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My Hedgehog is Not Eating - Causes & Treatment

 
By Josie F. Turner, Journalist specialized in Animal Welfare. April 27, 2021
My Hedgehog is Not Eating - Causes & Treatment

Since keeping a hedgehog as a pet is a relatively new phenomenon, there is still a lot we have to learn about their care. We do know that they are an animal which is generally prone to obesity. For this reason, and many others, it is imperative we provide a balanced diet suitable for hedgehogs. While providing the right diet is essential to prevent a hedgehog from overeating, we may notice our animals either drastically reduces their food consumption or stops eating altogether. While diet is a factor, it is also possibly due to various diseases.

At AnimalWised, we investigate why your hedgehog is not eating. We look at the causes and treatment of why hedgehogs lose their appetite so they can live a full and happy life.

You may also be interested in: My Cat is Not Eating

The hedgehog diet

While they both need the same nutrition, there is a slight difference between the diet of wild and captive hedgehogs. Wild hedgehogs are truly omnivorous, feeding on fruit, vegetables, insects and even small vertebrates. In captivity, hedgehogs are also omnivorous, but their diet is mainly insect, fruit and vegetable based. From these food types, they will have enough nutrients to thrive.

In captivity, they can be fed with high quality commercial cat feed (never dog food), but ideally should be given a feed tailored specifically for hedgehogs. The pieces have to be small for them to be able to consume it. We should also include insects in their diet such as mealworms, bait worms or crickets. One a day should be enough. Fruits and vegetables such as banana, peas and tomatoes an be given occasionally in small quantities.

Food is usually given to them in the evening. Hedgehogs are nocturnal animals, more active at night than during the daytime. Servings should not be very large so as to avoid weight issues. It is best to remove the food in the morning so they can both eat fresh food and prevent overeating.

During the day, you can leave a small amount of feed. However, they will always need a supply of fresh water, especially if eating dry feed.

If you have forgotten a feeding, you can divide the night serving into two portions and give one during the day. Give some additional insects to compensate.

Forbidden foods for hedgehogs

Sweets, milk, onions, nuts, peanuts and raisins are harmful foods for hedgehogs. They should be avoided in their diet.

If you are unsr

How much should my hedgehog eat?

Each hedgehog should be fed according to their individual needs. This means the amount they receive should ve according to their age, size and health status. Young and pregnant hedgehogs or lactating females should have more. They should also be given a higher protein intake.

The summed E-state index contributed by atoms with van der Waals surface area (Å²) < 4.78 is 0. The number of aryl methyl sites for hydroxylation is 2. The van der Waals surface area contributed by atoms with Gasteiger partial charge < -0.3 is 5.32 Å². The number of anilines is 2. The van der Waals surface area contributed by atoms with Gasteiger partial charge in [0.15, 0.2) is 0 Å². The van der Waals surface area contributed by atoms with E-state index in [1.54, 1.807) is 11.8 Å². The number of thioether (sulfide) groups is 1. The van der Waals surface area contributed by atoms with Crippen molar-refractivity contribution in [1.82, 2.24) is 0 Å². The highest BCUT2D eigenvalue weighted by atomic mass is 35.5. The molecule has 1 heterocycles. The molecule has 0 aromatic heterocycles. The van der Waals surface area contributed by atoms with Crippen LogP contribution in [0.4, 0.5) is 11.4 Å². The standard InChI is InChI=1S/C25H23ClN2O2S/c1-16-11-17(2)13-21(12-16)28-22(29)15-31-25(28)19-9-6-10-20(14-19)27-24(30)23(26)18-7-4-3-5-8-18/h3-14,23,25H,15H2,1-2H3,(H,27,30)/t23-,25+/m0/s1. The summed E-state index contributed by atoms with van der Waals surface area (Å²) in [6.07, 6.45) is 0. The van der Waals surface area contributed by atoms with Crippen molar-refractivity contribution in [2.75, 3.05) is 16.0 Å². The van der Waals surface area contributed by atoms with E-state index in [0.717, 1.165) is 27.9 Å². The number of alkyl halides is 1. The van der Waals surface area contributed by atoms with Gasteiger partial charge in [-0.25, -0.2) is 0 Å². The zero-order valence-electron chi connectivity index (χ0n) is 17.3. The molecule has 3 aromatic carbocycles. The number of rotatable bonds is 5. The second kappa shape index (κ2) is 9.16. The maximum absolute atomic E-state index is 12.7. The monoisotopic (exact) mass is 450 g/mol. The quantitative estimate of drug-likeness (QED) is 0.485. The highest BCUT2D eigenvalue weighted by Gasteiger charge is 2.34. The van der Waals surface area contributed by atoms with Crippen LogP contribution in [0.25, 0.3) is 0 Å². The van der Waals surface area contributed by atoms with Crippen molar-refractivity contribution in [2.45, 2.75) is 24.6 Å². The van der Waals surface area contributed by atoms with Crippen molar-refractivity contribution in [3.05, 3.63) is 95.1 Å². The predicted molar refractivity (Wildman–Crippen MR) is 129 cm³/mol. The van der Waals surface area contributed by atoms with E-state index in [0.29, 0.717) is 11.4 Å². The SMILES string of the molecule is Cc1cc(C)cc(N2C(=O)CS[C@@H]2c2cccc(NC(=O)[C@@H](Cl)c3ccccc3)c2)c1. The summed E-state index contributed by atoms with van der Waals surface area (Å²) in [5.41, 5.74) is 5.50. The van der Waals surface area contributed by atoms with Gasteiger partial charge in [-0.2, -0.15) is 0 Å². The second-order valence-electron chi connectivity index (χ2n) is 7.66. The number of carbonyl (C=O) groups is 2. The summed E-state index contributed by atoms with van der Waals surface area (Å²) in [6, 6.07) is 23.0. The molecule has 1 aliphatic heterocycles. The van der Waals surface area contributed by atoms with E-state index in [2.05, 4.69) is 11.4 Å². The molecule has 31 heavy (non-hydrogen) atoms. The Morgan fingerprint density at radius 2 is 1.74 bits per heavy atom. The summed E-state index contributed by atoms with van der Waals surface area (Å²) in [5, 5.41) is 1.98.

As a general rule, an adult male will weigh between 500-600 g and an adult female 250-400 g. Depending on the variety of your hedgehog, their ideal weight may vary. Our article on what a hedgehog should eat will provide more specific information on types and amount of food.

To know how much you should feed your hedgehog, you must know them well. Ideally, you should have a small amount of food left in the morning. Try different amounts for several days, if they consume all the food in the first hours after offering it, you are not giving them sufficient quantities.

You should also pay attention to which foods they like the most. As with all companion animals, they have their preferences and not all insects or all fruits will be to their liking.

Once you have observed how much they usually consume, maintain this portion size. Monitor them to ensure they maintain a healthy weight. If they become overweight, you will need to lessen the portion size.

My hedgehog isn't eating

Even after you have decided on the right amount of food, dietary problems can arise. If you see your hedgehog has stopped eating, it could be due to one of the following reasons:

  • Parasites: as with other animals, hedgehogs may suffer an infestation of internal or external parasites. However, internal parasites are more likely to affect their gastrointestinal system and result in appetite loss.
  • Oral problems: oral diseases such as gingivitis, tartar or periodontitis are relatively frequent in these animals. Proper oral hygiene helps prevent these problems. You can give them cat treats to prevent tartar. Excessively bland diets should also be avoided.
  • Intestinal problems: salmonellosis is a bacterial disease that can cause vomiting, diarrhea, and poor appetite. Other bacterial or viral infections can result in gastrointestinal issues, often suppressing their appetite.